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We asked 49 sales leaders to describe sales in one word. Here’s what they said.

April 14, 2021
Nehal Tenany

Nehal Tenany

Selling Skills

If you’ve been following our podcast journey, then you’ll know that we launched ‘Reveal: The Revenue Intelligence Podcast’ back in 2019. Since our debut, we’ve had conversations with 49 revenue thought leaders across all industries and have explored how they use revenue intelligence – a new way of operating based on data instead of opinions – to win the market.

We like to end each Reveal podcast interview with one final question: “How would you describe sales in one word?” (Some of them were two-word answers, but that’s okay).

Catch our guests and their fabulous episodes (along with their answers) at

1. Shep Maher, Betterworks’ EVP of Global Sales


Sales is an infinite puzzle, both internally and externally. And the larger and more complex your sale is, the more fun. It’s a super invigorating challenge.


2. Scott Leese, Previous SVP Sales at Qualia


It is a very rewarding profession, but it’s very hard. You have got to work on your mental toughness, and your self-confidence, and your self-esteem. And you’ve got to surround yourself with teammates and leaders who help you work on that, because it is very difficult and very easy to get down.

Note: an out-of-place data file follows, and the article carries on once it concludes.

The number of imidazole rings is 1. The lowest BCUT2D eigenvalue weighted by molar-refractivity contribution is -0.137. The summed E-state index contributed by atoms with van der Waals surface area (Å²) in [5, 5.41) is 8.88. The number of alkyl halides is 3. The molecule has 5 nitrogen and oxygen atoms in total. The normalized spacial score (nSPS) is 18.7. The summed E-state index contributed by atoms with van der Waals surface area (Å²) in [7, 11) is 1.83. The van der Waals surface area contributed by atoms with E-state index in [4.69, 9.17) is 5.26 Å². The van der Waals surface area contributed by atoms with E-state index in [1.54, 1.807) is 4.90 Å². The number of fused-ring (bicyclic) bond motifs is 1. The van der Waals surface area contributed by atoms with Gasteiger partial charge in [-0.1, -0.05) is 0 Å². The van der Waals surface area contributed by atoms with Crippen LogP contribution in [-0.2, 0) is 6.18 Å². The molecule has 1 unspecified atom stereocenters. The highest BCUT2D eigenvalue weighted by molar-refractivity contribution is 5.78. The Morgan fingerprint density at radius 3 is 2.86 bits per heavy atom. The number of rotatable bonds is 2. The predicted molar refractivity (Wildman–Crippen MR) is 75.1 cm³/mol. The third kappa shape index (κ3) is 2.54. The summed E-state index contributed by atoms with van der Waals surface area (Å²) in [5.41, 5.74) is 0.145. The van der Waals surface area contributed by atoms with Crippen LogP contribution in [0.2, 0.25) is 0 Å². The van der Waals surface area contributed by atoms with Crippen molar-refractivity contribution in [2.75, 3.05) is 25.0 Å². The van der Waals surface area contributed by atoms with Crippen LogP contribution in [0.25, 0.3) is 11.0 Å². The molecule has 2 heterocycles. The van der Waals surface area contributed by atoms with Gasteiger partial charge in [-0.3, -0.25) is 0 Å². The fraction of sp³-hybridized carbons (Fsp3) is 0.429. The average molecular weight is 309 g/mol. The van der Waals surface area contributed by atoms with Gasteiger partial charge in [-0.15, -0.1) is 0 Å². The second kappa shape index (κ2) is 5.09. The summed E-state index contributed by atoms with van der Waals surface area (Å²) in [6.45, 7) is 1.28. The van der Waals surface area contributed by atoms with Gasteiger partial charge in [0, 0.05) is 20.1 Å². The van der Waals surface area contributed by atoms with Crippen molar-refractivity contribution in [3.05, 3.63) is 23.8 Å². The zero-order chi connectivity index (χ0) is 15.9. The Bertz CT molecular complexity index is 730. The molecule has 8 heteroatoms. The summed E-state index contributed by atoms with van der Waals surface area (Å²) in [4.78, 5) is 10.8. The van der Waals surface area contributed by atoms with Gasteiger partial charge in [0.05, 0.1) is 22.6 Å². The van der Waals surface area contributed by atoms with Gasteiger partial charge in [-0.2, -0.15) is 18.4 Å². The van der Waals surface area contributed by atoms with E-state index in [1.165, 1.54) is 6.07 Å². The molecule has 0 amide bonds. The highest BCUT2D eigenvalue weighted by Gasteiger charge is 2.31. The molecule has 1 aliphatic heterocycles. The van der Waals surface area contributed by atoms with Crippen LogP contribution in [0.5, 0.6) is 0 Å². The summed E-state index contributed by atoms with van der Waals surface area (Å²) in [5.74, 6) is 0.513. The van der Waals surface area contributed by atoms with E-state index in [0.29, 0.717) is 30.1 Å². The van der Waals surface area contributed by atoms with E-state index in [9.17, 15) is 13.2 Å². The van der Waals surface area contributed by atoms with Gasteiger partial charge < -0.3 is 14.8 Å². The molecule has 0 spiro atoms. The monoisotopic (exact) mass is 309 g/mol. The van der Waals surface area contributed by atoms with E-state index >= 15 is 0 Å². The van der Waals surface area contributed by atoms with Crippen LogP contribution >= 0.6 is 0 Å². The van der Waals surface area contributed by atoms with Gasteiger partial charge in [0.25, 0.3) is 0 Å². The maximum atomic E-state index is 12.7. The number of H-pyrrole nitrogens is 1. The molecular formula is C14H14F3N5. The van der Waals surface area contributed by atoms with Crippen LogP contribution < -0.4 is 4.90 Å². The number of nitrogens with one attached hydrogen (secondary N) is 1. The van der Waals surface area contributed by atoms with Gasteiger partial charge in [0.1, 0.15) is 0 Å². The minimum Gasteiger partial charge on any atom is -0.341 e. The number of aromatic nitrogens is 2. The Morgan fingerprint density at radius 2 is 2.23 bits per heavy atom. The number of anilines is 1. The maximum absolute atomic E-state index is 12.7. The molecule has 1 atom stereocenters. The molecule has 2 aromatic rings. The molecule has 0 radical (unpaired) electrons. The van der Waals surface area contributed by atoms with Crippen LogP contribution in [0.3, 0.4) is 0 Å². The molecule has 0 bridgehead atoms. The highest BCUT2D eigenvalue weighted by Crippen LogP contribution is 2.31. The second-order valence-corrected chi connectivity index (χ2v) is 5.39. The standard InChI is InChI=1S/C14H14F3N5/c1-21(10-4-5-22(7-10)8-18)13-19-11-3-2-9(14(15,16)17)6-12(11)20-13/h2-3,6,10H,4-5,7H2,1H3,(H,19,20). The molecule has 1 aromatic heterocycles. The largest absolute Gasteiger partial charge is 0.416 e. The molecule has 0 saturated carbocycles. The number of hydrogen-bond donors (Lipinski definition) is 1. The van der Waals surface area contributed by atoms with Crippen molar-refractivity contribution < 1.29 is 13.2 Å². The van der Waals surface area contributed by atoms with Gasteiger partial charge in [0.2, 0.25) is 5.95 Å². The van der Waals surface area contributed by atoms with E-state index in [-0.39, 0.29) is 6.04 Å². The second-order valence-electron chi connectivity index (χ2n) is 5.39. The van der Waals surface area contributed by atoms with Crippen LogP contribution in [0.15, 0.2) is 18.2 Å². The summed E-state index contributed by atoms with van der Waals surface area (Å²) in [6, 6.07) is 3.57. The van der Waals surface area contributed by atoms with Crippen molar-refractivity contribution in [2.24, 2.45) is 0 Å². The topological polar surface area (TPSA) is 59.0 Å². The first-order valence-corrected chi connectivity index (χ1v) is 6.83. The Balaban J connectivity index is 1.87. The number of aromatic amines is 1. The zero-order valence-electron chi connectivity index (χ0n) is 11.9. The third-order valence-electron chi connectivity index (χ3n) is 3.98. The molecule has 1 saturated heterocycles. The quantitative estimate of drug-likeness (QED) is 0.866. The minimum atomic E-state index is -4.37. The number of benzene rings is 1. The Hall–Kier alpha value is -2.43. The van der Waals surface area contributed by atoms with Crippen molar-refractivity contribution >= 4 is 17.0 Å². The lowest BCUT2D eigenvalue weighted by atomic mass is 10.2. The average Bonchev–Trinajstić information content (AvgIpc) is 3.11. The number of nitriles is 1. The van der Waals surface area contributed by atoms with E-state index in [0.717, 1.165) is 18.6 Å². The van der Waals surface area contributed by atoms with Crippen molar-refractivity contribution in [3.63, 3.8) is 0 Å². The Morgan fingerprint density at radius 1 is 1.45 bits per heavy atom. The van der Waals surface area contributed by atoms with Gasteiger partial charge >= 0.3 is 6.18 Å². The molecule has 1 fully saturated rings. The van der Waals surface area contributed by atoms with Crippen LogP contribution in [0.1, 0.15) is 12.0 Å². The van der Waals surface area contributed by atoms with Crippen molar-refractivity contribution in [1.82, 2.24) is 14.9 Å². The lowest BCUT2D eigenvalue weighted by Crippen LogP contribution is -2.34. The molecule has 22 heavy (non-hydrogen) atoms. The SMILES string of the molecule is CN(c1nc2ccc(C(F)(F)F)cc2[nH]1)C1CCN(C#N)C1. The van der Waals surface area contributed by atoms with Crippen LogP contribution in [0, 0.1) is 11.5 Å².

3. Tim Riesterer, Chief Strategy Officer at Corporate Visions  


Being able to really understand and empathize with what’s going on, and then be able to come back with something meaningful and relevant.


4. Marjorie Janiewicz, SVP Global Sales at HackerOne


Sales is just all about making it happen. 



5. Harish Mohan, VP of Global Revenue Operations at Pendo


Winning for your customer. It’s winning for your employees involved in that motion, and winning for the shareholder. If we do it right, the outcome should be a win on all fronts.


6. Josh Allen, CRO at Drift


You’re not selling a product, you’re solving a problem. You’re essentially trying to figure out if the person you’re talking to has a problem that whatever you’re selling can help solve. It’s about taking a problem and matching it to a solution.


7. Angelique Slagle, RVP of Sales at SAP





8. Lou Shipley, Previous CEO of Black Duck


We teach this class now at Harvard Business School. For the longest time they didn’t teach sales. They called it marketing or they called it something else. And they finally have gotten in the last five or six years to say, “Yeah, we really do need to look at this as an area of expertise that you can explore and get better at.” 

Most people think the best salespeople are the born salespeople. What we’re talking about here with enablement is you can teach it, and get better at it through practice.

9. Dan Shapero, Chief Business Officer at LinkedIn


I think it’s important that we realize that people buy because they need something, not because you sold it to them.



10. Rahim Fazai, CEO of SV Academy


Sales has the power to change lives.



11. Jane Kim, CRO of CircleCI